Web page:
In February, 2012, as I worked to complete my book, I was diagnosed with breast cancer. I was thrust into a world of MRIs, visits to the cancer clinic, operations, radiation. I was afraid. Yet, to my surprise, I found myself writing in a more focused way than ever before, with more efficiency and less drama. Even on bad days, I headed to my desk. By disappearing into writing, I had a refuge, and to my surprise the stories I had been having trouble finishing finished themselves. The cancer may have nailed me, but I really felt, as I sat writing under that apple tree, that I was nailing it back.
Caregivers do their best to guide parents as they struggle to talk with their children about cancer, but misunderstanding, denial, and apprehension often distort the communication process. Frustration and fear can build up as parents respond to their child's curiosity with hesitation. Parents must provide appropriate information about cancer to gain the confidence they need to do the best they can for their child.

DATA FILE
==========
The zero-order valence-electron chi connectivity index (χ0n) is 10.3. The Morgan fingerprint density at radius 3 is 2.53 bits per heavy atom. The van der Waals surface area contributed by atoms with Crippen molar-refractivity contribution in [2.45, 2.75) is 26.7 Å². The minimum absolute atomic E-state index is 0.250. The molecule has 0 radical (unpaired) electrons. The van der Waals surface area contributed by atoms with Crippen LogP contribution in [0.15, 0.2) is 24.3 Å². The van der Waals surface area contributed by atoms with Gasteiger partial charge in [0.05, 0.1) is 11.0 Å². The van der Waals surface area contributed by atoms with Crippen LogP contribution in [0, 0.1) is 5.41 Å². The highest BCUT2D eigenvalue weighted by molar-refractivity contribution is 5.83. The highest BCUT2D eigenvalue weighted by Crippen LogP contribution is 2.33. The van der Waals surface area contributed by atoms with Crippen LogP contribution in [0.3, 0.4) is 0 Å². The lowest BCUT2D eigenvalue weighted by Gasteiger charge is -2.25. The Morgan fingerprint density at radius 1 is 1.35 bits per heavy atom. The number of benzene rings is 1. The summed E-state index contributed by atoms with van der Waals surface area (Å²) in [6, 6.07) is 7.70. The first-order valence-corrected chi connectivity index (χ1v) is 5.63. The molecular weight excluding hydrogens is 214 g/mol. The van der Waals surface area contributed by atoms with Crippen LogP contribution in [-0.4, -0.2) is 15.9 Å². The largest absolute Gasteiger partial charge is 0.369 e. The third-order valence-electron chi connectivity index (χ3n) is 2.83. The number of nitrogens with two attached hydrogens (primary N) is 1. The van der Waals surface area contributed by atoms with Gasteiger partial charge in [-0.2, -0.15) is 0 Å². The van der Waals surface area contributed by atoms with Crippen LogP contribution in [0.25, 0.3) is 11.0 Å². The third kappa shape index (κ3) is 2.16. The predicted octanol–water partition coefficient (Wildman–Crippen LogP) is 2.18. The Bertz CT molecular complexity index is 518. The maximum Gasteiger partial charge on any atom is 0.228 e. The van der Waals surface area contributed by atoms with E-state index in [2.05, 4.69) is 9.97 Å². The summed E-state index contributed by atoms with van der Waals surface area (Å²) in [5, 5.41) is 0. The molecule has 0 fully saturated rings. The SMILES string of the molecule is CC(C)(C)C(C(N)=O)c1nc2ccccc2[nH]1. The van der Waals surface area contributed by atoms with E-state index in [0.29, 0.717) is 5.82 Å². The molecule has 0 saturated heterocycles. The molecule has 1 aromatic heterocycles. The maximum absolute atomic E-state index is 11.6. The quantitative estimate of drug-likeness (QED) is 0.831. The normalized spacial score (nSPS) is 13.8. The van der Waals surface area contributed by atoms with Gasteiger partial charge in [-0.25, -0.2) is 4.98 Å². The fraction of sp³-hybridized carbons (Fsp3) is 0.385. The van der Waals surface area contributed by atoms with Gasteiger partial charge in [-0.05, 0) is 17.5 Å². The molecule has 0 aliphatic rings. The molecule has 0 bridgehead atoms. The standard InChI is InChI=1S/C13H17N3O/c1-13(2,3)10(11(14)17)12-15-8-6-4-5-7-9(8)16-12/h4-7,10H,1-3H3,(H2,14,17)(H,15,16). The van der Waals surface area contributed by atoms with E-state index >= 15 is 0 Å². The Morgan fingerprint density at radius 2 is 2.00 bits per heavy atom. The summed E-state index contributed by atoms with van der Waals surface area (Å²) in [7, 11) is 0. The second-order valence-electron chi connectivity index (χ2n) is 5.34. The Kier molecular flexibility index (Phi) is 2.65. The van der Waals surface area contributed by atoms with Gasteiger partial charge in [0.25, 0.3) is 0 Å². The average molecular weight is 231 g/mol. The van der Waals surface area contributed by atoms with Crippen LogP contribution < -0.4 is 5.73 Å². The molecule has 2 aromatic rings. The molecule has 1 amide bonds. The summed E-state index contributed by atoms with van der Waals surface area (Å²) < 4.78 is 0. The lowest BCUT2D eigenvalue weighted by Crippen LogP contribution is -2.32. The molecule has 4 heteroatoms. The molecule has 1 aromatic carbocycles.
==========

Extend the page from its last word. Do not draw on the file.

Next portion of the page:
In a perfect world, Calgary entrepreneur Saundra Shapiro would have to close her business, Compassionate Beauty, because her customers wouldn't need her services anymore. But as long as cancer ravages women's bodies, Shapiro's highly specialized salon/spa and store will rack up success after bittersweet success. Compassionate Beauty offers women battling cancer and undergoing debilitating chemotherapy treatments things ordinary salon/spas don't.